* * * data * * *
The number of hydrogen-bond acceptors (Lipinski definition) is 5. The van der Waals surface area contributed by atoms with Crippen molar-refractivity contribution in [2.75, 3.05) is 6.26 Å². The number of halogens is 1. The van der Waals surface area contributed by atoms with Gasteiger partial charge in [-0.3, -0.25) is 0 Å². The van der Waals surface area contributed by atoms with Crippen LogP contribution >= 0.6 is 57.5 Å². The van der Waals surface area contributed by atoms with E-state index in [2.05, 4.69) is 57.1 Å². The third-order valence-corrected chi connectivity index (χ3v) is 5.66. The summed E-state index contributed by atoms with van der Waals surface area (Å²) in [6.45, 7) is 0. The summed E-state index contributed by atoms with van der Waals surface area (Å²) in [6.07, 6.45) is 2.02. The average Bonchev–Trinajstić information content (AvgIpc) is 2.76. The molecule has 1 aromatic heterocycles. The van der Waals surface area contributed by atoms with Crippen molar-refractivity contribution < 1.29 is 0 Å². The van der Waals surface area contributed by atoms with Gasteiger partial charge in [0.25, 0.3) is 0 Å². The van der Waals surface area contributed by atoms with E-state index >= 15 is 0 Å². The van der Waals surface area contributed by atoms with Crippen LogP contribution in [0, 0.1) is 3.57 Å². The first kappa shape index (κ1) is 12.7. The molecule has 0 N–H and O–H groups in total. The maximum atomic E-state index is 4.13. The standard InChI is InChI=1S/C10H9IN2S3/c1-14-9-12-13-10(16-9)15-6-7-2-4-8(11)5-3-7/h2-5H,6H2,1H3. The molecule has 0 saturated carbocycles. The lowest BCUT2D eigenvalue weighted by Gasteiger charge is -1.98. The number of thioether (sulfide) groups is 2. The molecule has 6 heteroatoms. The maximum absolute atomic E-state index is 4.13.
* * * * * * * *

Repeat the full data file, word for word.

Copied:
The number of hydrogen-bond acceptors (Lipinski definition) is 5. The van der Waals surface area contributed by atoms with Crippen molar-refractivity contribution in [2.75, 3.05) is 6.26 Å². The number of halogens is 1. The van der Waals surface area contributed by atoms with Gasteiger partial charge in [-0.3, -0.25) is 0 Å². The van der Waals surface area contributed by atoms with Crippen LogP contribution >= 0.6 is 57.5 Å². The van der Waals surface area contributed by atoms with E-state index in [2.05, 4.69) is 57.1 Å². The third-order valence-corrected chi connectivity index (χ3v) is 5.66. The summed E-state index contributed by atoms with van der Waals surface area (Å²) in [6.45, 7) is 0. The summed E-state index contributed by atoms with van der Waals surface area (Å²) in [6.07, 6.45) is 2.02. The average Bonchev–Trinajstić information content (AvgIpc) is 2.76. The molecule has 1 aromatic heterocycles. The van der Waals surface area contributed by atoms with Crippen molar-refractivity contribution < 1.29 is 0 Å². The van der Waals surface area contributed by atoms with Gasteiger partial charge in [0.25, 0.3) is 0 Å². The van der Waals surface area contributed by atoms with E-state index >= 15 is 0 Å². The van der Waals surface area contributed by atoms with Crippen LogP contribution in [0, 0.1) is 3.57 Å². The first kappa shape index (κ1) is 12.7. The molecule has 0 N–H and O–H groups in total. The maximum atomic E-state index is 4.13. The standard InChI is InChI=1S/C10H9IN2S3/c1-14-9-12-13-10(16-9)15-6-7-2-4-8(11)5-3-7/h2-5H,6H2,1H3. The molecule has 0 saturated carbocycles. The lowest BCUT2D eigenvalue weighted by Gasteiger charge is -1.98. The number of thioether (sulfide) groups is 2. The molecule has 6 heteroatoms. The maximum absolute atomic E-state index is 4.13.